Handling Concurrency in MVC and EF

This article shows how to handle concurrency in MVC and EF. I am assuming that you have some idea of the Fluent API.

Concurrency Issue
It is an important issue in real-world development. The webs we develop are used by thousands of users. Concurrency occurs when two users want to modify/delete the same entity at the same time. In other words, suppose user B wants to update the entity before the user A committed the change he made to that same user. If you don't handle the situation only whoever commits last, that update will be reflected. In my applications this risk is non-critical and okay for the requirements perspective. In that case you need not to bother about this issue. But some projects really want to handle the concurrency issues.
Optimistic Concurrency
We can implement concurrency in two ways. Pessimistic Concurrency (Locking) and Optimistic Concurrency. Pessimistic Concurrency deals with database locking and is out of context for this article since it is more specific to Windows applications. We will see what Optimistic Concurrency is.
From Wikipedia the definition of Optimistic Concurrency is:
"Optimistic concurrency is a concurrency method that assumes that multiple transactions can complete without affecting each other and that therefore transactions can proceed without locking the data resources that they affect. Before committing, each transaction verifies that no other transaction has modified its data. If the check reveals conflicting modifications, the committing transaction rolls back."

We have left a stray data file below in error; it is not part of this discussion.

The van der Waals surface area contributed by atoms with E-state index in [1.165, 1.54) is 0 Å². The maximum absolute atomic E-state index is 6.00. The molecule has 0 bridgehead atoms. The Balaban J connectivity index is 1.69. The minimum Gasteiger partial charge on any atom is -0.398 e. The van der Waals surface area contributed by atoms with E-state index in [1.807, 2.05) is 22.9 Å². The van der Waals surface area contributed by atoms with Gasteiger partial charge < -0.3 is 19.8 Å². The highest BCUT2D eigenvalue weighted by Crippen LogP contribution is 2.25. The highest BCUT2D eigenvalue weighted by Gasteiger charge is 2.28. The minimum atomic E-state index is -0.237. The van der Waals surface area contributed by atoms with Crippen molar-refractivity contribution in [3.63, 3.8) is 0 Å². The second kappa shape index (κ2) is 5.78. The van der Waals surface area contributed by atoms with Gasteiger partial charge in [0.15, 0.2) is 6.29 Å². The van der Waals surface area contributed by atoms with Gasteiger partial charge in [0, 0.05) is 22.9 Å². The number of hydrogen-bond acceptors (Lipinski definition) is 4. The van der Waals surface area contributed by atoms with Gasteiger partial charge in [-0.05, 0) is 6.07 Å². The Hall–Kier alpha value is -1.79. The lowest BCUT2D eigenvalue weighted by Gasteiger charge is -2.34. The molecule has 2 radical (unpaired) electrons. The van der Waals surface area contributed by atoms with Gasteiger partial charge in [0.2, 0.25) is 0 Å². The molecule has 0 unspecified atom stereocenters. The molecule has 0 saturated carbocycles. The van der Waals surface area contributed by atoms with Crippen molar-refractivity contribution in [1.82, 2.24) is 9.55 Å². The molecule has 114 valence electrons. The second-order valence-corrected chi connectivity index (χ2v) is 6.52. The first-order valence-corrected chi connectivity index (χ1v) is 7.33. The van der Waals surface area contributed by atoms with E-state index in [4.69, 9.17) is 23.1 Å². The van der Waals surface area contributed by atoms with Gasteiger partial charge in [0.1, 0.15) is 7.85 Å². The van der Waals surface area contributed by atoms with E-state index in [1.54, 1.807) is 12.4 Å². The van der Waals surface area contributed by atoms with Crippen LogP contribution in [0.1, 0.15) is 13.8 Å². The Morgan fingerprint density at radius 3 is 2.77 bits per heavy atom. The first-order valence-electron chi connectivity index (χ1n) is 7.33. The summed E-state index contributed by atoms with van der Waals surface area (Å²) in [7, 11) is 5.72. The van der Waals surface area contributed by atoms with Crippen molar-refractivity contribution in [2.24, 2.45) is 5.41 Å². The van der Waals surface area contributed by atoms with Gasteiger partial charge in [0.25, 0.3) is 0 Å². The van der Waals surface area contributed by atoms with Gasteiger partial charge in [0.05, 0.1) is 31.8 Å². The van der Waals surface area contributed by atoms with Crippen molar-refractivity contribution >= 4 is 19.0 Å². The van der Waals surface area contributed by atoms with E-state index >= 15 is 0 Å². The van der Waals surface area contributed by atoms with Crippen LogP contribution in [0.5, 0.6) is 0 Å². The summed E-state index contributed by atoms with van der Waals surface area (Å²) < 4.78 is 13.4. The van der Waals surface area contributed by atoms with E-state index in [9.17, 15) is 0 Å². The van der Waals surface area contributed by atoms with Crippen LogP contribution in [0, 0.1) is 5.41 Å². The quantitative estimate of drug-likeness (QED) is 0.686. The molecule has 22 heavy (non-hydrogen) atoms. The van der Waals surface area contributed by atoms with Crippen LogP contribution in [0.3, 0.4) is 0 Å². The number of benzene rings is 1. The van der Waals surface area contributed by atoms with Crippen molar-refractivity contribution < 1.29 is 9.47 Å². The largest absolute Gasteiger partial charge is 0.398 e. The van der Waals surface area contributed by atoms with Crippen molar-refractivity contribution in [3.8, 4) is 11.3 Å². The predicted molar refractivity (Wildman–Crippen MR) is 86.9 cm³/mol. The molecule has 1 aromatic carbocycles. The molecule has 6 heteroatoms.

There can be various approaches available for concurrency handling. The procedure used most is known as a Store Wins scenario. In this approach we prevent user B's change being updated in the database. Typically user B will receive an error message showing him/her the current state of the data and allow him/her to reapply the change if he/she really wants to make the change.
Step 1
Include a tracking column that can be used to determine when the row is changed. The datatype of this tracking column is generally rowversion. If the user writes an Update or Delete command then the where clause will include the original version of that column. If the row being updated has been changed by another user, the value in the rowversion column is different from the original value, then the statement will not find the row to update/delete and is interpreted as a concurrency conflict.
Step 2

In your model class add a property: 
  1. [Timestamp]  
  2. public byte[] RowVersion { getset; }  
The Timestamp attribute specifies that this column will be included in the Where clause of Update and Delete commands.
Step 3
Set the Concurrency token in the model builder: 
  1. modelBuilder.Entity<YourEntityName>()  
  2. Property(p => p.RowVersion).IsConcurrencyToken();  
Update the database from the Package Manager Console (PMC).
Step 4
Now if the concurrency conflict occurs then the update/delete statement will generate a DbUpdateConcurrencyException. So we need to handle this exception and show the appropriate something.
  1. catch (DbUpdateConcurrencyException ex)  
  2. {  
  3.     var entity= ex.Entries.Single().GetDatabaseValues();  
  4.     if (entity == null)  
  5.     {  
  6.          ModelState.AddModelError(string.Empty,  
  7.             "Unable to save changes. The entity you are trying to update was deleted by another user.");  
  8.     }  
  9.     else  
  10.     {  
  11.          ModelState.AddModelError(string.Empty, “ The record you want to edit has been updated by another user. If you still want to make the change then click the “Save” button again. Otherwise click the back button to discard!”);  
  12.         MyEntity.RowVersion = (MyEntity)databaseEntry.ToObject().RowVersion;  
  13.     }  
  14. }  
Step 5
The view will store the original RowVersion value in a hidden field as in the following:
  1. @Html.HiddenFor(model => model.RowVersion)  
Thanks for reading. I hope you can start with this article.